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Minimalist style website designs are becoming more and more popular. Every day, major website design blogs publish new articles on the latest and greatest in minimalist website designs. It is not known whether the tendency to design in a minimalist style will remain or will soon disappear, but as long as such an approach attracts the attention of users, it must be used.
Website designs designed in a minimalist style are nothing new. After the era of 'stone-cut designs' (very straight lines, often, poor use of color, flickering GIFs, etc.) in the 1990s, website designs using Flash technology began to appear after 2000, followed by complex designs. and functionality that was designed just to be on the website, as it was believed that extensive functionality means that the website is better (even today you can find websites that are very unfriendly to users, supplemented by public visitor counters (plus , which often due to low website traffic, added another 10 to each actual visit to show how many websites were visited), non-page calculators, etc. "additional features"). After 20 years of experimentation, it's time to use minimalist websites.
Minimalist style websites are created by including only the absolutely necessary functionality. The biggest benefit of such websites is the very ease of use, of course, if the design is designed correctly.
Focus on the key
These types of designs incorporate a very small number of different elements and usually use a fairly narrow range of colors. This forces the designers to design the page so that the website is focused only on the most important, discarding all the excess. Usually, the hardest part is finding this key point and not being tempted to add extra elements that might appeal to website visitors.
For example, when creating a new Internet service, the focal point will most likely be the application form. Around the form are the most important information (2-5 sentences) about the product and some screenshots. Given that the design is created in a minimalist style, the website designer will have to think about what is really important and necessary, discarding everything superfluous. Good design is based on concentration on the most important.
Proper placement of elements
For minimalist designs, we allow a limited number of elements to convey the author's message and convince the website visitor to purchase the product (or, any, owner-set goal).
When creating such a design, the designer can focus on the development of every detail. If these elements are of poor quality, they will be easily visible (in a bad sense) and will ruin the overall image of the website and reduce the possibility that the user will want to perform the intended action of the website author. This type of design should not be created with a minimal number of elements, just because it is designed in a minimalist style. When developing these types of designs, it is necessary to use as few elements as possible to achieve the desired goal.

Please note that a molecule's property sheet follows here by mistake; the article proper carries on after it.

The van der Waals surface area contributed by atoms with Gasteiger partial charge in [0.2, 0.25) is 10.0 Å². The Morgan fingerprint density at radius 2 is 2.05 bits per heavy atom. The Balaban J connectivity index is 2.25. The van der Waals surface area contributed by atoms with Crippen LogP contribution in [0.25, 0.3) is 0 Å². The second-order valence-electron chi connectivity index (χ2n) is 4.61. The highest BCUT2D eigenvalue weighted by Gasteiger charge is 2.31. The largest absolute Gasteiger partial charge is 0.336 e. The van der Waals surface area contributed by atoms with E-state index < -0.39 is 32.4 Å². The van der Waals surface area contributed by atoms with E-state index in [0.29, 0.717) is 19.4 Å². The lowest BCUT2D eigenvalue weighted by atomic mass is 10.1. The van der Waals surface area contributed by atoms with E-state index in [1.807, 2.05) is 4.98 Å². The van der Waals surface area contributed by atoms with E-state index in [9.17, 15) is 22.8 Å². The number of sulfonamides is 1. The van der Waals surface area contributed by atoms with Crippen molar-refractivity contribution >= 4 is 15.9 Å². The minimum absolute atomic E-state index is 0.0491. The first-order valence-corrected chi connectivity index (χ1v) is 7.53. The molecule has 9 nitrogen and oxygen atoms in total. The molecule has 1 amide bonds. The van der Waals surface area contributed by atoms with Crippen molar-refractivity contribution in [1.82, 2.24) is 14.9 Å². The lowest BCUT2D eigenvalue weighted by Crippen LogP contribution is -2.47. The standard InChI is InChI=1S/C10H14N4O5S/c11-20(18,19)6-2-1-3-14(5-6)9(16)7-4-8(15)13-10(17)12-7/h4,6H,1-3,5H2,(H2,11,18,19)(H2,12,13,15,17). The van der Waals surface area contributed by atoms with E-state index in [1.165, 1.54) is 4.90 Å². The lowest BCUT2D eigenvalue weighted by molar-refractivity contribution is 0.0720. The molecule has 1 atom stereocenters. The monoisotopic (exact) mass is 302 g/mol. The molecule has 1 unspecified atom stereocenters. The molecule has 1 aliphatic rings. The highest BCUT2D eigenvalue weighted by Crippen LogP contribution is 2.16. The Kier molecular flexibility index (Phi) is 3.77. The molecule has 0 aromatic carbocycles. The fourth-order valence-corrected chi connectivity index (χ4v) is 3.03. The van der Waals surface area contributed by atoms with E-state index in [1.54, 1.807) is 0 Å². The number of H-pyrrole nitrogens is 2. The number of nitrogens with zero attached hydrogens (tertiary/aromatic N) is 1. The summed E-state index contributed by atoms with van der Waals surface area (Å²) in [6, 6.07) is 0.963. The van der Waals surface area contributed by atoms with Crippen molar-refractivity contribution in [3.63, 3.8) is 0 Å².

Due to the very small number of graphic elements, text becomes one of the elements, the correct design (font, size) of which can significantly improve or ruin the website design. Often, the Arial font seems to be suitable for any website, but when designing in a minimalist style, this font is rarely the best choice. Choosing the right font takes a long time and makes you experiment.
Use of white
White (especially the use of a white background) for many designers tends to be a serious scare, as there is a belief that every part of a website should be filled in (there should be no white, blank spaces), although this is wrong. Filling in the spaces is not suitable for minimalist designs.
White is an important element of minimalism. Due to the fact that such a design must use a minimal amount of elements, the designer is forced to place them thoughtfully in the website design, they can not be concentrated in one place.
Often, designers choose not to use minimalist-style designs because there is pressure from customers to pay a royalty, but the resulting websites are “too simple” or “too empty” because internet users are accustomed to designs that use very many elements. In this case, working with the client is very important and the designer must be able to explain the use of each element, their meaning and considerations for the chosen solution. Some examples of minimalist style: madebysofa.com, fellswoop.com, madewithlove.be, thepokerclock.com.